The film tires to do what it can with the premise that you would think would leave some opportunities for comedy and some originality to a familiar tale. Though it ends up going the more crass and uninspired route. That plays like a teenage sex comedy to a degree. That happens to have the threat of zombies at it’s center.

The film had very few inventive or innovative additions to the genre. Then again this isn’t a film that was made to do that or further cinema. Luckily the film doesn’t make the mistake of trying to incorporate any zombie film homages.

What happens here in this film is that it sounds like the tons of cash-in low budget films that fill the V.O.D. Market that end up making a quick buck out of general wonder if the audience and the late night crowd looming for something generally fun but entertaining. Studios see this and attempt to do the same with a film and title like this and though the film plays up a juvenile attitude and humor it still feels like a safe film that fits more into blockbuster entertainment for the masses. It feels too inside of the joke to really let loose and be the oddball curiosity type film that the title might imply. It lacks a certain explosive zeal the title seems to hint at. In other words, it fakes the funk. Just as when rich kids try to make themselves look of the people or poor. Yet they can afford extravagant things while having no job and their parents pay for everything.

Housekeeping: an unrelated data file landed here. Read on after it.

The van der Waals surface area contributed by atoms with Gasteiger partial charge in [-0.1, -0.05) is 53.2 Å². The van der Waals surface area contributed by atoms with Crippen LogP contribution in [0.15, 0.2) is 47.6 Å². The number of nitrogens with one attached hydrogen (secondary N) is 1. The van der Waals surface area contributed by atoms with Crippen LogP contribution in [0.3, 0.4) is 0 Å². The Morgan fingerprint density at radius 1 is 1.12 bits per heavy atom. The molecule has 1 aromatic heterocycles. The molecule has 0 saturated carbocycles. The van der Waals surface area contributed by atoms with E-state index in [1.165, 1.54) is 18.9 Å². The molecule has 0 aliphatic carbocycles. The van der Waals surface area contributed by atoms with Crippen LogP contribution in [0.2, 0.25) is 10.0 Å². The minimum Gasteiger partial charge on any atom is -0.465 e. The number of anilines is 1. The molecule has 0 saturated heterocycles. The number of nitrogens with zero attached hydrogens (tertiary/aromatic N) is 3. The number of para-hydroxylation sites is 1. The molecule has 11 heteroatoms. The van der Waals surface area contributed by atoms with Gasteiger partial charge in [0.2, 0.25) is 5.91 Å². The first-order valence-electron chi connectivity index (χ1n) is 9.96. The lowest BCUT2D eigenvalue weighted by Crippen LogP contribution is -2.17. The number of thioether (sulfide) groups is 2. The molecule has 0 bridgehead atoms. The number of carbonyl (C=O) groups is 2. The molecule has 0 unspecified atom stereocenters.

The film is an average time waster that keeps your interest to a degree. Even after the initial appeal has worn off. Rather quickly and the premise plays itself out, to only be another zombie surviving another zombie attack film. That time to time reminds you that the main characters are boy scouts. Though really the film at heart is just a teen comedy with zombies. That typically happens all in one night, which leads to the truth that has an Initial betrayal but leads the main characters to bond and learn lessons whole overcoming their fears and problems.

It seems like the horny character keeps getting piss and blood sprayed on his face as sort of a punishment for his character’s behavior and overall attitude that comes across as a money shot (facial) at least.